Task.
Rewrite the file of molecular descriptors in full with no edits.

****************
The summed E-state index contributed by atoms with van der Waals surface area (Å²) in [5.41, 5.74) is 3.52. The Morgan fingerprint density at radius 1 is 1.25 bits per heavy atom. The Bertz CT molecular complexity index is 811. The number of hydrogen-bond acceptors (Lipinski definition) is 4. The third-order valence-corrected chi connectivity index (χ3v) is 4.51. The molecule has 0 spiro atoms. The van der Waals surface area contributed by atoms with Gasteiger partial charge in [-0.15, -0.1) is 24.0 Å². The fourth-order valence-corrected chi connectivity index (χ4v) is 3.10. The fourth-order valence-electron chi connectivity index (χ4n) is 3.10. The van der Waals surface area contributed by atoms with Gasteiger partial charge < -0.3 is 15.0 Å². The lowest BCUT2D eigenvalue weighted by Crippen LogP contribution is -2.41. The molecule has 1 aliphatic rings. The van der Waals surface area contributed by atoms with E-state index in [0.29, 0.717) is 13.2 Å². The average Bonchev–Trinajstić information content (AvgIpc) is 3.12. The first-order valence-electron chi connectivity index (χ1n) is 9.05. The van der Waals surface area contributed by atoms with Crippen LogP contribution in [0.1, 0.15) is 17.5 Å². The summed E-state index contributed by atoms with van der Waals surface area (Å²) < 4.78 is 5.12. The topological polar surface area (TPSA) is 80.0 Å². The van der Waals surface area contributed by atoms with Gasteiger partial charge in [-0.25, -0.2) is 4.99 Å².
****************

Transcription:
The summed E-state index contributed by atoms with van der Waals surface area (Å²) in [5.41, 5.74) is 3.52. The Morgan fingerprint density at radius 1 is 1.25 bits per heavy atom. The Bertz CT molecular complexity index is 811. The number of hydrogen-bond acceptors (Lipinski definition) is 4. The third-order valence-corrected chi connectivity index (χ3v) is 4.51. The molecule has 0 spiro atoms. The van der Waals surface area contributed by atoms with Gasteiger partial charge in [-0.15, -0.1) is 24.0 Å². The fourth-order valence-corrected chi connectivity index (χ4v) is 3.10. The fourth-order valence-electron chi connectivity index (χ4n) is 3.10. The van der Waals surface area contributed by atoms with Gasteiger partial charge < -0.3 is 15.0 Å². The lowest BCUT2D eigenvalue weighted by Crippen LogP contribution is -2.41. The molecule has 1 aliphatic rings. The van der Waals surface area contributed by atoms with E-state index in [0.29, 0.717) is 13.2 Å². The average Bonchev–Trinajstić information content (AvgIpc) is 3.12. The first-order valence-electron chi connectivity index (χ1n) is 9.05. The van der Waals surface area contributed by atoms with Crippen LogP contribution in [0.1, 0.15) is 17.5 Å². The summed E-state index contributed by atoms with van der Waals surface area (Å²) < 4.78 is 5.12. The topological polar surface area (TPSA) is 80.0 Å². The van der Waals surface area contributed by atoms with Gasteiger partial charge in [-0.25, -0.2) is 4.99 Å².